Ecology

Associations

Known predators

Philanthus (Philanthus, Abax, Feronia) is prey of:
Soricidae
Talpinae

Based on studies in:
England: Oxfordshire, Wytham Wood (Forest)

This list may not be complete but is based on published studies.
  • G. C. Varley, The concept of energy flow applied to a woodland community. In: Animal Populations in Relation to Their Food Resources, A. Watson, Ed. (Blackwell Scientific, Oxford, England, 1970), pp. 389-401, from p. 389.
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Known prey organisms

Philanthus (Philanthus, Abax, Feronia) preys on:
Operophtera brumata
leaf feeders
Oligochaeta
Cyzenis
Insecta
Acari

Based on studies in:
England: Oxfordshire, Wytham Wood (Forest)

This list may not be complete but is based on published studies.
  • G. C. Varley, The concept of energy flow applied to a woodland community. In: Animal Populations in Relation to Their Food Resources, A. Watson, Ed. (Blackwell Scientific, Oxford, England, 1970), pp. 389-401, from p. 389.
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Evolution and Systematics

Functional Adaptations

Functional adaptation

Larvae protected from pathogens: beewolf digger wasps
 

The larvae of beewolf digger wasps are protected from pathogenic microbes thanks to bacterial symbionts.

     
  "Beewolf digger wasps cultivate specific symbiotic bacteria (Streptomyces  spp.) that are incorporated into the larval cocoon for protection  against pathogens. We identified the molecular basis of this protective  symbiosis in the natural context and demonstrate that the bacteria  produce a 'cocktail' of nine antibiotic substances. The complementary  action of all symbiont-produced antibiotics confers a potent  antimicrobial defense for the wasp larvae that parallels the  'combination prophylaxis' known from human medicine." (Kroiss et al. 2010:261)

  Learn more about this functional adaptation.
  • Kroiss J; Kaltenpoth M; Schneider B; Schwinger M; Hertweck C; Maddula RK; Strohm E; Svatoš A. 2010. Symbiotic streptomycetes provide antibiotic combination prophylaxis for wasp offspring. Nature Chemical Biology. 6: 261 - 263.
  • 2010. Beewolves protect their offspring with antibiotics; digger wasp larvae use bacteria against infections. Science Daily [Internet],
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Molecular Biology and Genetics

Molecular Biology

Statistics of barcoding coverage

Barcode of Life Data Systems (BOLD) Stats
                                        
Specimen Records:117Public Records:7
Specimens with Sequences:96Public Species:2
Specimens with Barcodes:79Public BINs:1
Species:25         
Species With Barcodes:17         
          
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Barcode data

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Locations of barcode samples

Collection Sites: world map showing specimen collection locations for Philanthus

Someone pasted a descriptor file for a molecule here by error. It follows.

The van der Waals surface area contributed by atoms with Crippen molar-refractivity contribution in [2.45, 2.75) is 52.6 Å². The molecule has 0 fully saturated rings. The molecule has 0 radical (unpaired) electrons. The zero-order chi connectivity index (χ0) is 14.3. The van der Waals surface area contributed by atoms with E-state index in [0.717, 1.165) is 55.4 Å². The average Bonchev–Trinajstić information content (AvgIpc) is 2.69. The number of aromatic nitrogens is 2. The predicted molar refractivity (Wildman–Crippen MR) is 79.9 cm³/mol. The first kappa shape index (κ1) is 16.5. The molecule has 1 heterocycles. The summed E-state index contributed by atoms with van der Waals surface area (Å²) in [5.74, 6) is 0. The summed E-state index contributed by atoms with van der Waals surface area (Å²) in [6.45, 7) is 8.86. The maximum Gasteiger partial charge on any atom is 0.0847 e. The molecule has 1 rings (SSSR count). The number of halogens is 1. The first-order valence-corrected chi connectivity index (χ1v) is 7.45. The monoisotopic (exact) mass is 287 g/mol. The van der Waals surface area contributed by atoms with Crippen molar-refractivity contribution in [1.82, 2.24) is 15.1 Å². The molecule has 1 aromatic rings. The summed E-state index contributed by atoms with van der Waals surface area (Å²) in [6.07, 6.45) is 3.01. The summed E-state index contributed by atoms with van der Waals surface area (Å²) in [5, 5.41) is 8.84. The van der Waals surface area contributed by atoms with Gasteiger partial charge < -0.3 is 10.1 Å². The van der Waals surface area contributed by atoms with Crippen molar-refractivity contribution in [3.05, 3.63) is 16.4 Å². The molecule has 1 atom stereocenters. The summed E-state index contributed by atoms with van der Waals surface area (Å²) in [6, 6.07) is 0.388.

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Wikipedia

Beewolf

Beewolves (genus Philanthus), also known as bee-hunters, are solitary, predatory wasps, most of which prey on bees, hence their common name. The adult females dig tunnels in the ground for nesting, while the territorial males mark twigs and other objects with pheromones to claim the territory from competing males.

As with all other sphecoid wasps the larvae are carnivorous, forcing the inseminated females to hunt for other invertebrates (in this case bees), on which she lays her eggs, supplying the larvae with prey when they emerge. The adults collect nectar from flowers or from squeezing the bees they capture for prey;[citation needed] the nectar is their energy source for flight.

The prevalent European species, P. triangulum, specializes in preying upon honey bees, thus making it a minor pest for beekeepers.Other Philanthus species may specialize in other bee species or they may be generalists which prey upon a wide variety of bees or other types of Hymenoptera.[1][2]

They are notable in stinging their prey in a membranous location on the ventral surface where the venom quickly paralyzes major voluntary muscles, yet does not kill the prey. The prey may attempt to sting in return, but it is always grabbed in such a way that only well-armored portions of the beewolf's body are presented. The beewolf carries the prey back to a tunnel, but usually only stores it temporarily, until it is later used to provision a cell burrow, where an egg is laid.

The tunnel of Philanthus triangulum can be as much as 1 m long. The first part of the tunnel slopes downward at an angle of 30° after which it levels out. Up to 34 lateral tunnels each ending in a brood chamber branch off from the main tunnel. Each brood chamber is stocked with one to six honeybees.[2]

Species[edit]

The genus Philanthus contains about 170 species, some of which are listed here:[citation needed]

References[edit]

  1. ^ Yeo, P.F. & Corbet, S.A. Solitary wasps. Naturalists Handbooks 3. The Richmond Publishing Co. Ltd, 1995, 2nd ed.
  2. ^ a b Piper, Ross (2007). Extraordinary Animals: An Encyclopedia of Curious and Unusual Animals. Greenwood Publishing Group. 
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